Scanorama enables batch-correction and integration of heterogeneous scRNA-seq data sets, which is described in the paper "Efficient integration of heterogeneous single-cell transcriptomes using Scanorama" by Brian Hie, Bryan Bryson, and Bonnie Berger. This repository contains the Scanorama source code as well as scripts necessary for reproducing the results in the paper.
Scanorama is designed to be used in scRNA-seq pipelines downstream of noise-reduction methods, including those for imputation and highly-variable gene filtering. The results from Scanorama integration and batch correction can then be used as input to other tools for scRNA-seq clustering, visualization, and analysis.
API example usage
Here is example usage of Scanorama in Python:
# List of data sets (matrices of cells-by-genes): datasets = [ list of scipy.sparse.csr_matrix or numpy.ndarray ] # List of gene lists: genes_list = [ list of list of string ] import scanorama # Integration. integrated, genes = scanorama.integrate(datasets, genes_list) # Batch correction. corrected, genes = scanorama.correct(datasets, genes_list) # Integration and batch correction. integrated, corrected, genes = scanorama.correct(datasets, genes_list, return_dimred=True)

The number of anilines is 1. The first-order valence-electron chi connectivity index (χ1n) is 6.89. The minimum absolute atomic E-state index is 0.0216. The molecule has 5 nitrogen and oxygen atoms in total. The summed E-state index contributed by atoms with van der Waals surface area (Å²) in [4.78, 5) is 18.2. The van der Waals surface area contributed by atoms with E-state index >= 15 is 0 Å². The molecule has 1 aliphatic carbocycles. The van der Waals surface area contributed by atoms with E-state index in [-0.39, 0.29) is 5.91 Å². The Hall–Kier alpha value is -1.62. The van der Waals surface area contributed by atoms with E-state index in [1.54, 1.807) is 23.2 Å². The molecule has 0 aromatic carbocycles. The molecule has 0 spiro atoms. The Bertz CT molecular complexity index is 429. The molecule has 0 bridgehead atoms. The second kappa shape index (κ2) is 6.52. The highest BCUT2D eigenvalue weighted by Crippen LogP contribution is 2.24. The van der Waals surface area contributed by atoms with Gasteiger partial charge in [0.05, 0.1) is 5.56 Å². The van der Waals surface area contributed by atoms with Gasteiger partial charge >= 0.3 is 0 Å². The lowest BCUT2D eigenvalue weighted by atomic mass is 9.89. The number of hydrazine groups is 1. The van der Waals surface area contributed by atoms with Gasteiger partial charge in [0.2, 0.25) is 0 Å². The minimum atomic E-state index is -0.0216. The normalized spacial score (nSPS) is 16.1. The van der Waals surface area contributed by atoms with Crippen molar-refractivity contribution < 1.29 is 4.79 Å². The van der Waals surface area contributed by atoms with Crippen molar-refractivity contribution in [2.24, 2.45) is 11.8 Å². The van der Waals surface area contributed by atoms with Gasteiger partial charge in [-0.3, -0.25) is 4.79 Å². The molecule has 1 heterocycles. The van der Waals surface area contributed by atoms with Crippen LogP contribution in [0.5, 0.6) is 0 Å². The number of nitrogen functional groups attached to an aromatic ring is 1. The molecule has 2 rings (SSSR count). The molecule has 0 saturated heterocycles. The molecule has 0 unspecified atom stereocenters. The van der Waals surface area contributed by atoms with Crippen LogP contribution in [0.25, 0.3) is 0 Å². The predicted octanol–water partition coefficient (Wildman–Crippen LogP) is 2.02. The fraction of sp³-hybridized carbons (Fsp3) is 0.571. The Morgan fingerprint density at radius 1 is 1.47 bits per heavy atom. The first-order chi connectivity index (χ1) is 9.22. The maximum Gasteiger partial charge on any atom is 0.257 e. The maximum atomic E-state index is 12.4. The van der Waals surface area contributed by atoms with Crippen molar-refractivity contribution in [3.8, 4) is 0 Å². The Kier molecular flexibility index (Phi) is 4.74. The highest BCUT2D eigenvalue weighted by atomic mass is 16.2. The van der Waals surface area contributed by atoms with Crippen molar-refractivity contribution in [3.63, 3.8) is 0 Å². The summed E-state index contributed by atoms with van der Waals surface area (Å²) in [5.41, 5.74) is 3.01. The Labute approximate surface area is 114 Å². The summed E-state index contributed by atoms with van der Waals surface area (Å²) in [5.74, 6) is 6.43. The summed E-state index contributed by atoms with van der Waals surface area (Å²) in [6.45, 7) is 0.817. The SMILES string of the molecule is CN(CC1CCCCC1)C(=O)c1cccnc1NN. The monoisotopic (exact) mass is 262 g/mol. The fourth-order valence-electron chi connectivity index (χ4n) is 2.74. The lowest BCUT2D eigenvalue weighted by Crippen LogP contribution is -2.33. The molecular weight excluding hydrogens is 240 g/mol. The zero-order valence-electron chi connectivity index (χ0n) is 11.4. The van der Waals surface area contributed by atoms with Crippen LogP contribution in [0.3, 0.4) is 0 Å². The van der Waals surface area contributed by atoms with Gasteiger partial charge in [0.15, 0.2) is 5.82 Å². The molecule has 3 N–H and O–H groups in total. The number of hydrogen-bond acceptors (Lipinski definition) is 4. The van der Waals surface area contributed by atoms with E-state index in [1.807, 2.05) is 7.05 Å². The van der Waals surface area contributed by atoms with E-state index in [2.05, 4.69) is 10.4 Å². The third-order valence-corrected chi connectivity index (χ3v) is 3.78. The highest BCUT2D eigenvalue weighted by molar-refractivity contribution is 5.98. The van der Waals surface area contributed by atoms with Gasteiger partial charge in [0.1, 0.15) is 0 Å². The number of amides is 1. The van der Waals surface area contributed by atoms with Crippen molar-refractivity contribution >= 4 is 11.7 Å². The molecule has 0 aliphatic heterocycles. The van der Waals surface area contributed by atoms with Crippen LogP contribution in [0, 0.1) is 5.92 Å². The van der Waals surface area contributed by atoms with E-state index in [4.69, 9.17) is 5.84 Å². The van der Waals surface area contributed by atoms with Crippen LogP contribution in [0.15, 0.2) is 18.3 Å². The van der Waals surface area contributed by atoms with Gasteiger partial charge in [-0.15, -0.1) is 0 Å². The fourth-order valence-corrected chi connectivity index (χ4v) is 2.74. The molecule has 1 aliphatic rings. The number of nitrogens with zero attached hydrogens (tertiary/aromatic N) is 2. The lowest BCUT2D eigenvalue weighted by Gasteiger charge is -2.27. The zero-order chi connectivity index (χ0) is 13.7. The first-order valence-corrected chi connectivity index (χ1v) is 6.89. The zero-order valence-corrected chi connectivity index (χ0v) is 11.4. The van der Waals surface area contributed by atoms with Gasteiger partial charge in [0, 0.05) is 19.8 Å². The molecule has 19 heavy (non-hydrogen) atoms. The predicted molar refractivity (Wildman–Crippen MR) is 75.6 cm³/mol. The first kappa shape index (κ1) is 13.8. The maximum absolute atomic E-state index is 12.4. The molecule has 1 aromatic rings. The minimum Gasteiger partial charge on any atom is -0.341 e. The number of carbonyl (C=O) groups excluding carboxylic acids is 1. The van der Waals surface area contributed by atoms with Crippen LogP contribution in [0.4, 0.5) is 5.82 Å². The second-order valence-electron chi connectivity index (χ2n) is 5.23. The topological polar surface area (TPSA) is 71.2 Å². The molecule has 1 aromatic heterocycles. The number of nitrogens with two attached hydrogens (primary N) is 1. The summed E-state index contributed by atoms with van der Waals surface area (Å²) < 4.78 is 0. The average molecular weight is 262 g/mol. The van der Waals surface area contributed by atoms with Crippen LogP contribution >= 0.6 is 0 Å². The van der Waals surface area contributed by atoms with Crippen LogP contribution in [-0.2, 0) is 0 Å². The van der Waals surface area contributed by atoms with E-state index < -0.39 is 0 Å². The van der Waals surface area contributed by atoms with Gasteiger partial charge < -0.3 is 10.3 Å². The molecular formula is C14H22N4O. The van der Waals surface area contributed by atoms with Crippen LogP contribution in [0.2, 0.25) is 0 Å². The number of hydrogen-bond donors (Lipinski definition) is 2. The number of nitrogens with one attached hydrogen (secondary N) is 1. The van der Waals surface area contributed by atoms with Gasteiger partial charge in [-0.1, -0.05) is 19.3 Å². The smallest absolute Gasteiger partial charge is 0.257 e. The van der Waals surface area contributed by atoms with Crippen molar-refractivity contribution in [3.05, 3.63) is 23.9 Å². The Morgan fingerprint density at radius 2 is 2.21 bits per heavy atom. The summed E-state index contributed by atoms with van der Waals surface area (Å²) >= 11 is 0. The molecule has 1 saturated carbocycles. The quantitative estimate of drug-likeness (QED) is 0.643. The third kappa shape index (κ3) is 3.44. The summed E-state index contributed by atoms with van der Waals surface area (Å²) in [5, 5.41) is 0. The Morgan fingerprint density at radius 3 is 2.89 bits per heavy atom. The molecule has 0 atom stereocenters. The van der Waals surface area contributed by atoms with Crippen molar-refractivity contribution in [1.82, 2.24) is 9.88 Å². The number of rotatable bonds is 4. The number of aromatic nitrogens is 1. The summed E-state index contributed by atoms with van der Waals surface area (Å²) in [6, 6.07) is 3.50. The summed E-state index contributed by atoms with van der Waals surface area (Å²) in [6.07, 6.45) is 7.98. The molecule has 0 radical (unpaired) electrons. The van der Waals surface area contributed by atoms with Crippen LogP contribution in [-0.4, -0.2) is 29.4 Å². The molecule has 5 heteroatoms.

Parameter documentation for each method is in the Scanorama source code at the top of
There are also wrappers that make it easy to use Scanorama with scanpy's AnnData object:
# List of data sets: adatas = [ list of scanpy.AnnData ] import scanorama # Integration. integrated = scanorama.integrate_scanpy(adatas) # Batch correction. corrected = scanorama.correct_scanpy(adatas) # Integration and batch correction. integrated, corrected = scanorama.correct_scanpy(adatas, return_dimred=True)
You can also call Scanorama from R using the
reticulate package (tested with R version 3.5.1 and reticulate version 1.10):